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Browse Prior Art Database

Consistency of Changes on PL I Control Programs

IP.com Disclosure Number: IPCOM000087011D
Original Publication Date: 1976-Nov-01
Included in the Prior Art Database: 2005-Mar-03
Document File: 5 page(s) / 29K

Publishing Venue

IBM

Related People

Roth, JP: AUTHOR

Abstract

A change in a program has the purpose, in general, to modify the behavior of a part of the program. Much of the program, however, should not change in function by this change. Described below is a method for determining the consistency of the program undergoing change; it is geared strictly for PL/I control programs.

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Consistency of Changes on PL I Control Programs

A change in a program has the purpose, in general, to modify the behavior of a part of the program. Much of the program, however, should not change in function by this change. Described below is a method for determining the consistency of the program undergoing change; it is geared strictly for PL/I control programs.

This method consists, first, of a program RTRAN [1] which converts software to hardware. RTRAN is used for translating PL/R, a subset of PL/I, into RLD (Regular Logic Design), a hardware language [2]. The RTRAN output is then verified against a manual implementation using the verification program VERIFY
[2].

In the application described here, however, a program, the D-algorithm [1] suitably updated, will verify the consistency of changes made in any given program. It will determine for PL/I control programs precisely which functions are changed by the changes themselves in a most efficient manner. The D-algorithm was originally designed to compute tests to detect failures in logic. In this application it will be used to detect functional changes.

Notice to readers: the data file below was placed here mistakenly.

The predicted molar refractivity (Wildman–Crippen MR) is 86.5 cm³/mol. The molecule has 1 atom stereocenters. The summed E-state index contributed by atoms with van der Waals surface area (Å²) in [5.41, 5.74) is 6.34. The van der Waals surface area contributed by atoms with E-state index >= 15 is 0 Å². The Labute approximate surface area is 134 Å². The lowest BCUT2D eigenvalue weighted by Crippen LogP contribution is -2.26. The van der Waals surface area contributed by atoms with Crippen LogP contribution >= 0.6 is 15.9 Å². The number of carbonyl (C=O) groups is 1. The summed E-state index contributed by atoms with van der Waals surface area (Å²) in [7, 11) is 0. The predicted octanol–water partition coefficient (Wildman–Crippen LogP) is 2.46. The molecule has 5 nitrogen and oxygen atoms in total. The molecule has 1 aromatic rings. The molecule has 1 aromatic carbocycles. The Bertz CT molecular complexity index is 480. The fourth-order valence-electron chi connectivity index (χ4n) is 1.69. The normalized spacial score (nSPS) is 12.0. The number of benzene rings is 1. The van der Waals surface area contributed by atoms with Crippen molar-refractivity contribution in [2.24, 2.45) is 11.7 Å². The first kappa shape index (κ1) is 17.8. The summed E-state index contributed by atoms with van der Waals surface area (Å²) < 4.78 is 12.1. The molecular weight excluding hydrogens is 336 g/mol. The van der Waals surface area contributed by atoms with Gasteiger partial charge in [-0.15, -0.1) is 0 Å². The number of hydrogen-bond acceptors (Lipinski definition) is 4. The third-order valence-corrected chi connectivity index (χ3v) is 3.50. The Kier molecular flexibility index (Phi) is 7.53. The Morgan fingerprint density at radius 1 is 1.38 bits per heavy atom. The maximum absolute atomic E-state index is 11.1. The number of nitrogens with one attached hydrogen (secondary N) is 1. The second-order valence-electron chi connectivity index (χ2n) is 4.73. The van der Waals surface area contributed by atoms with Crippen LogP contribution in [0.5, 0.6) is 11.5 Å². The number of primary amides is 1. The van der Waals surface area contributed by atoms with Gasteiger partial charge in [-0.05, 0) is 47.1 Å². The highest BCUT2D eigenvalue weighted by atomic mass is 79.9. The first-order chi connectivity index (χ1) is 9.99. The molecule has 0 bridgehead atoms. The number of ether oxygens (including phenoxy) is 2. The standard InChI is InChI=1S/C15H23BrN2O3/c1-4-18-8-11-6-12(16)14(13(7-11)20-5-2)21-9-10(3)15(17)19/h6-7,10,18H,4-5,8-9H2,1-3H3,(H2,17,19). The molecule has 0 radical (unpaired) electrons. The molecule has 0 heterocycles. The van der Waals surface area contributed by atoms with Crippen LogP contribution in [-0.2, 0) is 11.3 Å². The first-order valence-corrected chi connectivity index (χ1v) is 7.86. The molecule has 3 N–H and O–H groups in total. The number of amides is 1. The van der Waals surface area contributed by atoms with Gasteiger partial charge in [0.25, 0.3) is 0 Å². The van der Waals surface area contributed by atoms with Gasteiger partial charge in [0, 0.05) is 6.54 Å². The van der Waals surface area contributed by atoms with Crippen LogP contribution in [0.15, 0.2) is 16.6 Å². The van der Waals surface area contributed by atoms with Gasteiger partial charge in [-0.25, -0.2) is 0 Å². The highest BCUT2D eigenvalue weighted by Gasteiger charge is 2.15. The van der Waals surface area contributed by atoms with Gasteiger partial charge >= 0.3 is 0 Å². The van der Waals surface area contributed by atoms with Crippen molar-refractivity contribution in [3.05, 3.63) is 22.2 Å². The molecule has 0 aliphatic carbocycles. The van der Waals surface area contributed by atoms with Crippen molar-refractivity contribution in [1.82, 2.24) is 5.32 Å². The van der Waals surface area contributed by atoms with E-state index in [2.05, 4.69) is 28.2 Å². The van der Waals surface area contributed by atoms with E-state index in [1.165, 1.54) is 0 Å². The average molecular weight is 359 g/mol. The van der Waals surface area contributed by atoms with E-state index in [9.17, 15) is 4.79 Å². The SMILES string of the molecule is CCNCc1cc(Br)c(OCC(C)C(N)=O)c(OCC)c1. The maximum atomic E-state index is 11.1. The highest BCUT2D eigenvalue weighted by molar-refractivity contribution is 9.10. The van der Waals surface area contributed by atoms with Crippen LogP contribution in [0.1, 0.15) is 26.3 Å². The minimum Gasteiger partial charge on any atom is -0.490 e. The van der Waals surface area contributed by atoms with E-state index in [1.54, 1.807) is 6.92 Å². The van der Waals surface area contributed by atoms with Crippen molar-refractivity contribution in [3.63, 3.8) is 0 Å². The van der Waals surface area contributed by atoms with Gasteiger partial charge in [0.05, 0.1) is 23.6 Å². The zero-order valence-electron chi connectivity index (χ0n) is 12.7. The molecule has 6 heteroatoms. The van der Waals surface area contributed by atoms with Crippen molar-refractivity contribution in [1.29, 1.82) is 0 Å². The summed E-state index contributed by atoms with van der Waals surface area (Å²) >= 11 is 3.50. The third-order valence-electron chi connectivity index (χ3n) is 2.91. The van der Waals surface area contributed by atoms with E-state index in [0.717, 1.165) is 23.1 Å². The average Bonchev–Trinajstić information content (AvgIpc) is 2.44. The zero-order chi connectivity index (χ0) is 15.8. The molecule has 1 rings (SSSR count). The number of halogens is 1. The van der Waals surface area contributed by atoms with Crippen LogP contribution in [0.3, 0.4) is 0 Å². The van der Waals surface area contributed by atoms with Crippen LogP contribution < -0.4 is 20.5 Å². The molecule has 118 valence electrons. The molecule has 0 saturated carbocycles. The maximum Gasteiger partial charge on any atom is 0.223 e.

RTRAN [3] is a program for converting high-level programs to an equivalent hardware implementation. It runs on PL/R, a variant, and originally a subset of PL/I. To give the flavor of RTRAN, we shall indicate how a few powerful instructions are rendered. An IF-THEN-ELSE such as

If A then y=F(x);

else y=G(x);

end; would be rendered

y=A&F(x) 3 ª A&G(x)

A :DO statement: DO I=0 to N;

y=H(I);

end; would translate as y=H(0); y=H(1); ...; y= H(N);.

To discuss a DO WHILE statement, it is necessary, first, to discuss the RLD
[2] method of rendering recursive functions. In RLD any variable in a computation has a certain value. In addition after a "cycle time", it has a "next" or future value. This "double-valuedness" is handled in RLD by having two registers, for each such variable, of the appropriate number of bits. The present state, i.e., register representing it, is called the Master Register; the other, the "next", the Slave Register.

If v is a variable whose next value v' is expressed by

v' = F(v,w); where w comprises a set of values of other variables, then in hardware there would be a box for F, the function being fed by v and w Registers and feeding v', as shown below:

(Image Omitted)

1

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Then in a DO WHILE statement, use will be made to design it in hardware of these present and future values of a variable.

The VERIFICATION problem considered here is that of verification of CHANGES in the Program. The process by which this is done is fairly complicated and uses a generalization of the D-algorithm itself. Thus it shall be described in some detail.

Imagine that we have an RLD which defines a hardware realization of some PL/I program. [2] Suppose that a change in this program was made. In this implementation, the RLD must also change. Such a change necessarily involves change in the external function of the Program. There...